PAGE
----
21-day lockdown – Day 11 – New beginnings
Traditionally, Easter is a celebration of rebirth, so let’s look at what we as gardeners can do to create new life in the garden. By that I mean, how can we assist in “creating” new plants using the resources present in our gardens. Propagating plants gives me great pleasure as it not only alllows me to witness one of the miracles of nature, but also appreciation for the wonderful work our great nursery people do for us in providing magnificent “instant” plants in our garden centres.
There are two basic methods of plant propagation that can easily be carried out at home: seed and cuttings.
Basic seed propagation has varying degrees of success, and is very much dependent on the species and growing conditions. Propagation by cuttings is the method of growing a plant from a piece of stem – or root – that has been cut from another plant. Whilst we may not necessarily have the space, it’s a good lockdown activity for some time outdoors. And while it is not an ‘instant-gratification’ activity, it is just incredible to feel you have played a role in making something big from a tiny beginning.
Preparation of growing container
A seedling tray, with Duvernoia adhatodoides, Metarungaria longistrobus, and Acacia sieberiana
Whether planting seeds or cuttings, you’ll need a container to grow your young plants. Ideally this should be about 10-15cm deep. If a tray or planter pot is not available, you could use any old food container such as a yoghurt container. Ensure it is clean and has drainage holes at the bottom. As this is a general activity for hobbyists, I’m not going to get technical about the ideal soil mix, as this can vary. Instead, I’d recommend using some soil from your garden, and as much organic material as possible, specifically compost or rotting leaf matter. A 50/50 mix should be sufficient for most plants. Mix this all together, and fill the container to just below 1cm from the top.
Firstly, you’ll need to go on a seed hunt to find which plants are currently producing seeds. At this time of year, you may be fortunate to harvest seed from many summer-flowering plants. Some examples in our garden are: Eucomis autumnlis (Pineapple flower), Duvernoia aconitifolia (Lemon pistol bush) and Cassinopsis ilicifolia (Lemon thorn).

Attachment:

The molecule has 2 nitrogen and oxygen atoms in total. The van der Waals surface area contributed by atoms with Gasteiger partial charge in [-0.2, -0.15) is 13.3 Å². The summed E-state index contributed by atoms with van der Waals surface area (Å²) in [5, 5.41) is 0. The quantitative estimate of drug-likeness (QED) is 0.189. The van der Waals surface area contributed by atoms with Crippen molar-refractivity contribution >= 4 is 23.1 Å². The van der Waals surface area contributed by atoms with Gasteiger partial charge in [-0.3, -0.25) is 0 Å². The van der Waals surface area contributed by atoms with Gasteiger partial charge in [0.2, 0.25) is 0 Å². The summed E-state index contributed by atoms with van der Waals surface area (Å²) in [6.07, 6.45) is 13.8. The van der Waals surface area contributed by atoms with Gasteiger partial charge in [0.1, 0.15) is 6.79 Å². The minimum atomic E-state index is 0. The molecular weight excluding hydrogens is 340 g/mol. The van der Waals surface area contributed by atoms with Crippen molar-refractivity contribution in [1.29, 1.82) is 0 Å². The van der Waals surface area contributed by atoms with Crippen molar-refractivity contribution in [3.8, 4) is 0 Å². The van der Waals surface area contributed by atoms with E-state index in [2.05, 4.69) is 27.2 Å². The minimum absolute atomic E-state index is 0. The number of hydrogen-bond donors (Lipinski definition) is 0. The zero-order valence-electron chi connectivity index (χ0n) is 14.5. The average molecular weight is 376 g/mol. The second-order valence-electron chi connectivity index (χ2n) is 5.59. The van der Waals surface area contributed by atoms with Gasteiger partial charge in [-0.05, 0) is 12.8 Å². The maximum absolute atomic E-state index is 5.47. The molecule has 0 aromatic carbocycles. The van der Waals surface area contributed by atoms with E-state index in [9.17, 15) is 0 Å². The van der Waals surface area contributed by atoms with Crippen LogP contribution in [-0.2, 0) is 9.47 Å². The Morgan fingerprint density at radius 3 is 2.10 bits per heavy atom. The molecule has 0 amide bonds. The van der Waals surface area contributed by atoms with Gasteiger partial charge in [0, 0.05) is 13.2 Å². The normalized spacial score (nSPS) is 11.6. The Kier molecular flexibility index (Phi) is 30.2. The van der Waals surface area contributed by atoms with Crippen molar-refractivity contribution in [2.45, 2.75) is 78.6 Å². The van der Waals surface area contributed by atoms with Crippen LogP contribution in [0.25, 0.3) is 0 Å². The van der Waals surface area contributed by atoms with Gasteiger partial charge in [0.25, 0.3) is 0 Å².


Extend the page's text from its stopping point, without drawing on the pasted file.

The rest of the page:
Preparing the seeds
These cassinopsis seeds have already been eaten and deposited by birds in our garden!
As a general rule, fleshy seeds such as the Cassinopsis ilicifolia will need the flesh removed. Thankfully, the birds might have done this already, so I’ve just collected a few of these. Hard seeds (such as from Acacia trees) may need to be soaked in hot water over-night before planting.
Plant your seeds about 1cm deep in your container that has drainage holes at the bottom.
Water deeply and place in a safe and sunny position.
Apply water daily to keep the soil moist and watch for signs of growth. This can take anything from 10 days to a few months, depending on the species.
Propagation by cuttings
Plectranthus species can easily be propogated from cuttings
For a beginner, this is best done with a succulent plant, as the success rate is greater and gives a sense of achievement. Suitable plants include Crassula multicava (Fairy crassula), Aptenia cordifolia (Aptenia), Plectranthus sp. (Spurflower)
- Cut a 5-10cm piece off the end of a stem of your succulent plant.
- Remove the lower leaves, ensuring your cutting has at least 3 leaves remaining.
- Put your cutting into the prepared container, inserting at least 2cm below the soil.
- Water deeply and place in a safe and sunny position.
- Keep the soil moist and watch for signs of growth. You may not notice any signs of growth for a few weeks as the cutting will develope roots first before it begins to grow new leaves. Once it’s reached a suitable size it can be transplanted to the garden or gifted to someone special.
It would be incredible to look back in a few months and have your very own “lockdown” plant to give away or plant in a special place.
A Cassinopsis seedling growing in our garden